At the height of BUM’s fame in Spain 1994 (and with rapidly growing interest in Japan), Nesbitt abruptly left the band within a year of the release of the classic Wanna Smash Sensation. I remember being stunned. Watson followed soon after, making the questionable career move of joining the Smugglers for the next decade.

That perfect foursome, that once-in-a-lifetime alchemy that was BUM in its prime, was over, just like that.

All four members do lots of other great things musically to this day (Budokan, Suite Sixteen), though it seems it’s when the four of them come together that they’re truly at the well of rock ‘n’ roll greatness.

That’s why it felt like my wedding day when I heard of their unlikely reunion. Thank the gods for that cliche of ‘time heals all wounds’ because, twenty years later, based on the Youtube footage alone, I had no idea BUM would sound so HOT HOT HOT.

Sure, they may be bent on being bent on rivalling fellow Victoria punkers NoMeansNo for “Most Grey Hair On Stage”, but SO WHAT? The collective Clooney look just adds to the vibe; the boys still sound fantastic. That’s what counts. Here’s hoping that reunion show at the Rifflandia Festival in Victoria on September 13, 2014 was just the beginning. Your disciples want more. I’m not one for endless nostalgia, but reunions can be done gracefully and done well.

So cheers to all those other bands for getting back together and making it a trend, but for me, my fist is raised in the devil horn salute for return of the mighty BUM. I dearly hope for the promise of more BUM shows in Vancouver, Seattle, Nanaimo, Japan… and of course the entire country of Spain.

Because… a promise is a promise.

Follow BUM on Twitter.

Like BUM on Facebook.

Listen to BUM on CBC Music.

Halifax, Vancouver, Nelson, Whistler and more: fall touring schedule

// September 10th, 2014 // No Comments » // Filed under Blog

It’s hard for me to believe it, but it’s almost been a year since my last book The Lonely End of the Rink came out in October 2013. I didn’t get to do too many fall literary festivals last year since the book came out right in the middle of the season, so I’m trying to make up for it this autumn with some bi-coastal action.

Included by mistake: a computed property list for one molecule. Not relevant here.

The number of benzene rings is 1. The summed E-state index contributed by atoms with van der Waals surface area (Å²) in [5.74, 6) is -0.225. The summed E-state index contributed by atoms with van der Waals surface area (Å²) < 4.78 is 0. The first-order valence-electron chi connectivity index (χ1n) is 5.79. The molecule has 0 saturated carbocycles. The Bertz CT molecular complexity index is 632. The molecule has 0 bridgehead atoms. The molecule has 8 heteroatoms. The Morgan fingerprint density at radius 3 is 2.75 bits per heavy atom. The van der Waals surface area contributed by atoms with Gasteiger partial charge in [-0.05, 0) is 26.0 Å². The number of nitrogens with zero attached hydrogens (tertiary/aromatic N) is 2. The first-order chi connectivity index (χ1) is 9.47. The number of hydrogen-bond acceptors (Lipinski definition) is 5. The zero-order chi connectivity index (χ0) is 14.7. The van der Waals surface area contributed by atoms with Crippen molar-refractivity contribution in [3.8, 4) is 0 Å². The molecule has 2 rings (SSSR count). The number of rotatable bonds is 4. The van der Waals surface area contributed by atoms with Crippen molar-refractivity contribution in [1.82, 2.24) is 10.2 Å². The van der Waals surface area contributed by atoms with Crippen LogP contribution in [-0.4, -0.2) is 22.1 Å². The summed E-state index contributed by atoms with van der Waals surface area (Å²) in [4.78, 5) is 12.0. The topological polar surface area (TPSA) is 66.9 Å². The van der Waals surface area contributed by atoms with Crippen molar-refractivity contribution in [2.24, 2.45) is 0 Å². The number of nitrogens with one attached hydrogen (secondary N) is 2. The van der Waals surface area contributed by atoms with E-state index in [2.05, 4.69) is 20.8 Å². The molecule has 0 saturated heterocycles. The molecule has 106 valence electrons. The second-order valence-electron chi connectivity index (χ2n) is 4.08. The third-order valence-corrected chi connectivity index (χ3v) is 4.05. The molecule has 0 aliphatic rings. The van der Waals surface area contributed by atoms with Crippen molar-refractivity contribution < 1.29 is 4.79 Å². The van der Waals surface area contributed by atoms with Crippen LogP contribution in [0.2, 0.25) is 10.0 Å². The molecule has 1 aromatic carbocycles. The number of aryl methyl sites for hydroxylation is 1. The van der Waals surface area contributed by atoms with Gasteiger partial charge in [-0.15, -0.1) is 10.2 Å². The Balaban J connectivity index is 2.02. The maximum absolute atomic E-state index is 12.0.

I’ll be reading stories from both books as well as some new material here and there. I’d love to see you at any of these mostly free events, including a book tour of the BC Kootenay region.

Sun Sep 21, Word on the Street, Halifax (2:30PM)
Sun Sep 28, Word on the Street, Vancouver (1PM)
Sun Oct 5, Western Canadian Music Awards, Winnipeg MB
Fri Oct 17 – Sun Oct 19, Whistler Readers and Writers Festival, Whistler BC

Kootenay Region BC Book Tour

Mon Oct 20, Public Libary, Kaslo BC (7pm)
Tue Oct 21, Public Library, Nelson BC (7pm)
Wed Oct 22, Public Library, Creson BC (7pm)
Thu Oct 23, Public Library, Fruitvale BC (7pm)
Fri Oct 24, Rosewood Village, Trail BC (2pm)
Fri Oct 24, Firehall Theatre, Rossland BC (7pm)
Sat Oct 25, Public Library, Grand Forks BC (2pm)

All Kootenay dates will feature musical accompaniment by my wife Jill Barber, who released her second children’s book this year, Music Is For Everyone, which will also be on sale at all events.

Casey and Finnegan, CBC Beetle Roadtrip, and even Bryan Adams: the top six moments of the greatest summer ever!

// August 27th, 2014 // 1 Comment » // Filed under Blog

The glorious foothills of the Rocky Mountains, one of the best views in Canada.

Well that was one heck  of a summer; the greatest of my life so far, hands down. It was so good that I thought I had better make a Top 5 List, but couldn’t fit it into 5 so here’s 6.  Thanks to everyone I crossed paths with to make it so memorable.

Swimming in 400 feet deep warm water in the middle of Desolation Sound in July.

6. Desolation Sound, BC. It was a challenge to actually get to the ol’ family cabin this summer, but the times we did were glorious. Our boat Big Buck$ roared us around the Sound. In each place the swimming was incredible. We also had fun this year at the Lund Shellfish Festival, the Summer Muse in Powell River, and the Sunshine Coast Festival of the Written Arts in Sechelt.

The Murphy-Mendozas and the Lawrence-Barbers on a summer day in Charlottetown harbour.